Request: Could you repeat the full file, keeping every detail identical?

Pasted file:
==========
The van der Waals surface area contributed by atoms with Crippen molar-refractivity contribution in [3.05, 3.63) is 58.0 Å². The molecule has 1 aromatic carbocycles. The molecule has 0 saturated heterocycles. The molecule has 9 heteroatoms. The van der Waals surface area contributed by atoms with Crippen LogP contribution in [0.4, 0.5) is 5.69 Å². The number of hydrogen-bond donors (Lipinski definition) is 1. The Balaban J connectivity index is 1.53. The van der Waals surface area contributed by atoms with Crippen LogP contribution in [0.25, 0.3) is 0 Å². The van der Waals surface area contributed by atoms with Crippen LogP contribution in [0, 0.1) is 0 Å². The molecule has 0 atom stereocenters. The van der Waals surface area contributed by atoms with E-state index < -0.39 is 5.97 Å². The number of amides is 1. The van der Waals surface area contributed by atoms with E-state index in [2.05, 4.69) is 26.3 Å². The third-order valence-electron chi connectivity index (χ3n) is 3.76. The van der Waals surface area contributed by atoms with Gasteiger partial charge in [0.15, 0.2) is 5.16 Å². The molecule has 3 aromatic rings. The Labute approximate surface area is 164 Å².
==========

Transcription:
The van der Waals surface area contributed by atoms with Crippen molar-refractivity contribution in [3.05, 3.63) is 58.0 Å². The molecule has 1 aromatic carbocycles. The molecule has 0 saturated heterocycles. The molecule has 9 heteroatoms. The van der Waals surface area contributed by atoms with Crippen LogP contribution in [0.4, 0.5) is 5.69 Å². The number of hydrogen-bond donors (Lipinski definition) is 1. The Balaban J connectivity index is 1.53. The van der Waals surface area contributed by atoms with Crippen LogP contribution in [0.25, 0.3) is 0 Å². The van der Waals surface area contributed by atoms with Crippen LogP contribution in [0, 0.1) is 0 Å². The molecule has 0 atom stereocenters. The van der Waals surface area contributed by atoms with E-state index < -0.39 is 5.97 Å². The number of amides is 1. The van der Waals surface area contributed by atoms with E-state index in [2.05, 4.69) is 26.3 Å². The third-order valence-electron chi connectivity index (χ3n) is 3.76. The van der Waals surface area contributed by atoms with Gasteiger partial charge in [0.15, 0.2) is 5.16 Å². The molecule has 3 aromatic rings. The Labute approximate surface area is 164 Å².